- Taxi Driver (1976)
‘Taxi Driver’ has, since its release, been regarded by many as one of cinema’s greatest. But why? Well, simply, It’s Robert De Niro’s fault – because he made protagonist Travis Barker so charismatic and unpredictable. He’s everything you want to be and more. He’s free, aloof and almost untouchable, but there are moments in the film where you’re glad that you aren’t Travis Barker because where we’d walk on by, he stops. The characterisation that Scorsese and De Niro forge is your answer, the reason as to why ‘Taxi Driver’ is such an enthralling piece of cinema.
- Fish Tank (2009)
‘Fish Tank‘, an independent movie from British director Andrea Arnold, centres on protagonist Mia who is encouraged by her mother’s boyfriend, Connor, to follow her dreams of becoming a dancer. As Mia’s relationship with Connor develops into a sexual one, audiences lose hope in the reality of her dream. And although dark and pessimistic at times, the narrative is likeable because it is completely feasible. Audiences are able to draw parallels between Mia’s life and their own as it is the case for many that hurdles have also halted their dreams too. But Fish Tank boasts more. It serves as a social comment, it renders the message that with hard work, success is achievable. And it’s that message that makes the film so universal and so god damn important.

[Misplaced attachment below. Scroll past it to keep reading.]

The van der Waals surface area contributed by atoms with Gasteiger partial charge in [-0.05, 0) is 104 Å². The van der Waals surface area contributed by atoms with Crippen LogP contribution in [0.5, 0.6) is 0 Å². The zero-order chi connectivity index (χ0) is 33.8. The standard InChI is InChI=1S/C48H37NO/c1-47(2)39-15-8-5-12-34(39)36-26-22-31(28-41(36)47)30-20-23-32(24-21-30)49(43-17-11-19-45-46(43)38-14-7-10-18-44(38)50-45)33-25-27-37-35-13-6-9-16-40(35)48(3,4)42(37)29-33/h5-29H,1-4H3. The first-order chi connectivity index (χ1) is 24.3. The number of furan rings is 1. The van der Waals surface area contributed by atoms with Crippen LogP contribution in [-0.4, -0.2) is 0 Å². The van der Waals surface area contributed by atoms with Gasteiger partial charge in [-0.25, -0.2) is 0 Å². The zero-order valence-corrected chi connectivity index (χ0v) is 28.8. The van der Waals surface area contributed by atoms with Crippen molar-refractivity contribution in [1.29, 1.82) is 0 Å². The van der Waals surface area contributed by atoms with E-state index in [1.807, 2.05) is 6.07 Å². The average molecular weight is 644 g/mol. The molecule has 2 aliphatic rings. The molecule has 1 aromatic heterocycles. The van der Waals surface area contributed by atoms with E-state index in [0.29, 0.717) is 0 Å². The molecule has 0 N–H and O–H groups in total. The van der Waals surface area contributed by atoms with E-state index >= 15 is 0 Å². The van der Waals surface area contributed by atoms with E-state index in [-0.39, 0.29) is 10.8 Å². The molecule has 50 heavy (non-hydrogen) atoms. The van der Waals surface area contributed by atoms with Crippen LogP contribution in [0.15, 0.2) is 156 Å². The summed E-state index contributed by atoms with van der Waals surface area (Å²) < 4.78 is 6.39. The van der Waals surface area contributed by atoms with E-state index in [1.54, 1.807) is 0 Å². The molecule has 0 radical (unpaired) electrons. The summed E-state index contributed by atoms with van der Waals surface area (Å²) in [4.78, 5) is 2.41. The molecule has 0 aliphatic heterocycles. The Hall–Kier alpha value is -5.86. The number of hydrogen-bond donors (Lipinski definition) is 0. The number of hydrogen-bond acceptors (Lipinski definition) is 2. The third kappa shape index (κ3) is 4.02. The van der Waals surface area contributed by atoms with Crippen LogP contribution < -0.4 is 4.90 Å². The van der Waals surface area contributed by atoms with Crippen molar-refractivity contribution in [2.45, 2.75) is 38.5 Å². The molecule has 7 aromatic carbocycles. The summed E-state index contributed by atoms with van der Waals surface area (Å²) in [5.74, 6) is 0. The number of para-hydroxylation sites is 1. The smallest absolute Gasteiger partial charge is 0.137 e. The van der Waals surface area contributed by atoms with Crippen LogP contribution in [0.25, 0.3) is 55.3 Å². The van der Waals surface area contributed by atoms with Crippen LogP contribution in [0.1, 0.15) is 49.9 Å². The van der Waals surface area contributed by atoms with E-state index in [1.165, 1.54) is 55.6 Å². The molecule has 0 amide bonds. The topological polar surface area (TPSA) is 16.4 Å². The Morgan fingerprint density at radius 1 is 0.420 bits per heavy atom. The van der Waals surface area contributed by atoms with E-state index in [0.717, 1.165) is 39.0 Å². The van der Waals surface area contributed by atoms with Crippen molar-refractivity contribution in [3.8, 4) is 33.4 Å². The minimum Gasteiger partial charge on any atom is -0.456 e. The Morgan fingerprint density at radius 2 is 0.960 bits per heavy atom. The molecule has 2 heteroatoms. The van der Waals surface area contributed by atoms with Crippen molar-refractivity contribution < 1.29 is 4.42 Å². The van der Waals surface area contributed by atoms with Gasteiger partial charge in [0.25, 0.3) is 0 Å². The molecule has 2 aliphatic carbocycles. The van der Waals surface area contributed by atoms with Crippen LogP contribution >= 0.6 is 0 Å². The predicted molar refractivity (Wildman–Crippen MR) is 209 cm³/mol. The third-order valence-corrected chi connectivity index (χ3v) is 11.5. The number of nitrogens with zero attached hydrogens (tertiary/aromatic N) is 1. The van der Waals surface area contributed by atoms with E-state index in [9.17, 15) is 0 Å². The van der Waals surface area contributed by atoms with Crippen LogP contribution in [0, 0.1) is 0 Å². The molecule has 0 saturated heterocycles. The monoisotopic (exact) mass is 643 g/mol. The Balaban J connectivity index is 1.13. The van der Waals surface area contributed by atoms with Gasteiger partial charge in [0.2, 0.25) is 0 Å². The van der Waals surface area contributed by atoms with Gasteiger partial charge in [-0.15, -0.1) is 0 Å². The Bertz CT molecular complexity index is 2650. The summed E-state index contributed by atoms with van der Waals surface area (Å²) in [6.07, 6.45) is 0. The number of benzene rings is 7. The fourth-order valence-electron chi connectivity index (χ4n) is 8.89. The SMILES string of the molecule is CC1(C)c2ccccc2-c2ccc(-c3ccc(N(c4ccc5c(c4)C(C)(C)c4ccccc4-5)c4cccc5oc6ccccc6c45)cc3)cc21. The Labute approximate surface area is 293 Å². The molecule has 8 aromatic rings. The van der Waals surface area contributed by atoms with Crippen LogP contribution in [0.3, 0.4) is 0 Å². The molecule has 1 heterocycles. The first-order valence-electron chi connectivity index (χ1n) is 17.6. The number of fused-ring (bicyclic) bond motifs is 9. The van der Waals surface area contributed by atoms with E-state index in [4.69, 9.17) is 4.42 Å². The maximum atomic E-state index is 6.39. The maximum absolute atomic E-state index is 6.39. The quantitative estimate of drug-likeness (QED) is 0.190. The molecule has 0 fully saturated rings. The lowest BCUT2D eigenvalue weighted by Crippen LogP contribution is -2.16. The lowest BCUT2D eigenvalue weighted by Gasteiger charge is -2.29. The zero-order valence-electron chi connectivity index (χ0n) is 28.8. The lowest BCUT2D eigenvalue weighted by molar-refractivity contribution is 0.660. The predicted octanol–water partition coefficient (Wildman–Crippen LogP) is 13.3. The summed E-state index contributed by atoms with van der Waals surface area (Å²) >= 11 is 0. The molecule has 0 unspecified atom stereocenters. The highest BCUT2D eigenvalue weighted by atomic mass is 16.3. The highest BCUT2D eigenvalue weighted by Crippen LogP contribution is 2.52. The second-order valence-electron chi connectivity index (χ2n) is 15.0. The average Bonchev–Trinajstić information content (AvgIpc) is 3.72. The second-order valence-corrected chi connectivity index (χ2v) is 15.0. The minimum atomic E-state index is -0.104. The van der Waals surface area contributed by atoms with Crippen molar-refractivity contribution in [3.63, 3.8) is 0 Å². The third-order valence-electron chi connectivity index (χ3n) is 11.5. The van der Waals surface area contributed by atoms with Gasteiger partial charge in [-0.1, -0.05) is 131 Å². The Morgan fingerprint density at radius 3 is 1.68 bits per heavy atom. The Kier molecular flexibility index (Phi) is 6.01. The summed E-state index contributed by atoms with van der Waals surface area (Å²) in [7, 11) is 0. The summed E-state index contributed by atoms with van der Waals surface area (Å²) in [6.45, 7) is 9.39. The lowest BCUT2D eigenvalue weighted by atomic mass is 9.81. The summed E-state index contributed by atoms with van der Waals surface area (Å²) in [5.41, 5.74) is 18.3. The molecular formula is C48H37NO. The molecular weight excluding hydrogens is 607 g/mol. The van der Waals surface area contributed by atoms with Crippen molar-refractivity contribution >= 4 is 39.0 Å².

- Some Like It Hot (1959)
“A perfect American comedy” was how The Guardian’s John Patterson described Billy Wilder’s ‘Some Like It Hot’ – and he’s not wrong. At the expense of Curtis and Lemmon, Wilder delivers a laugh a minute, and still continues to do so because the film is timeless. Unlike Frankie Boyle, who I know your Grandma despises, ‘Some Like It Hot’ will have your Grandma in stitches and possibly even intensive care. Trust me, it’s that funny. Wilder took risks – he put two of America’s most treasured actors in heels. It could have ruined careers, but it didn’t because Curtis and Lemmon give tasteful performances. From slapstick to double entendre, hyperbole to satire, the film flows in an unforeseeable direction and I just can’t get enough of it.
- Death Proof (2007)
This list would not be complete without my favourite movie, ‘Death Proof’ – Tarantino’s most underrated. As a huge fan of road movies like ‘The Cannonball Run’ and ‘Duel’ and acting extraordinaire Kurt Russell, ‘Death Proof’ and I are a match made in heaven. ‘Death Proof’ is daring, it’s an adrenaline rush. In just under two hours, Tarantino revises a genre and revives a career (sorry Kurt). And for me, that’s remarkable. But what’s even more remarkable is that he places women in front of the steering wheel – and no, we didn’t crash the car. Tarantino deserves all the Blue Peter badges because he gets it. He knows that women can fight their own battles and that Kurt Russell is still relevant. Long live QT.
Words, Charlotte Leedham, @lottleed
All other pics, IMDb